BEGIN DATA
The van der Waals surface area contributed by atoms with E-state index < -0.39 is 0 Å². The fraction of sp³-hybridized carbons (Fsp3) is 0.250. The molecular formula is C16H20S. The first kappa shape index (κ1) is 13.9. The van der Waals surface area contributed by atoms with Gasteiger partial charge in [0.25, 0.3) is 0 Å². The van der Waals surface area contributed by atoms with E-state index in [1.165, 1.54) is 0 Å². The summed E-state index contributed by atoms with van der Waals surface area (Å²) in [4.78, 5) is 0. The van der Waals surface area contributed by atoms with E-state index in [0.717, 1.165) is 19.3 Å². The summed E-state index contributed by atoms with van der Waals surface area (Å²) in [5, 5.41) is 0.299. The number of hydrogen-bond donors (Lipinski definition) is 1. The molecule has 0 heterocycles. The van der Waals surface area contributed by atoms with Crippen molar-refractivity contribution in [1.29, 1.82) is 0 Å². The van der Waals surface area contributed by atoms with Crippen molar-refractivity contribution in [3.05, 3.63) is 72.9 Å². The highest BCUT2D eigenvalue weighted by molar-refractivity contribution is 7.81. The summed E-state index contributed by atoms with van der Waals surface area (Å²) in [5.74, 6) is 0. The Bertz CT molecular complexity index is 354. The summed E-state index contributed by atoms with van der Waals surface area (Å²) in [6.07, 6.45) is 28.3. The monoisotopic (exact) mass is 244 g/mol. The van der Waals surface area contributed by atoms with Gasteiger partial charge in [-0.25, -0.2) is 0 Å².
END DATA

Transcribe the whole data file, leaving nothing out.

The van der Waals surface area contributed by atoms with E-state index < -0.39 is 0 Å². The fraction of sp³-hybridized carbons (Fsp3) is 0.250. The molecular formula is C16H20S. The first kappa shape index (κ1) is 13.9. The van der Waals surface area contributed by atoms with Gasteiger partial charge in [0.25, 0.3) is 0 Å². The van der Waals surface area contributed by atoms with E-state index in [1.165, 1.54) is 0 Å². The summed E-state index contributed by atoms with van der Waals surface area (Å²) in [4.78, 5) is 0. The van der Waals surface area contributed by atoms with E-state index in [0.717, 1.165) is 19.3 Å². The summed E-state index contributed by atoms with van der Waals surface area (Å²) in [5, 5.41) is 0.299. The number of hydrogen-bond donors (Lipinski definition) is 1. The molecule has 0 heterocycles. The van der Waals surface area contributed by atoms with Crippen molar-refractivity contribution in [1.29, 1.82) is 0 Å². The van der Waals surface area contributed by atoms with Crippen molar-refractivity contribution in [3.05, 3.63) is 72.9 Å². The highest BCUT2D eigenvalue weighted by molar-refractivity contribution is 7.81. The summed E-state index contributed by atoms with van der Waals surface area (Å²) in [5.74, 6) is 0. The Bertz CT molecular complexity index is 354. The summed E-state index contributed by atoms with van der Waals surface area (Å²) in [6.07, 6.45) is 28.3. The monoisotopic (exact) mass is 244 g/mol. The van der Waals surface area contributed by atoms with Gasteiger partial charge in [-0.25, -0.2) is 0 Å².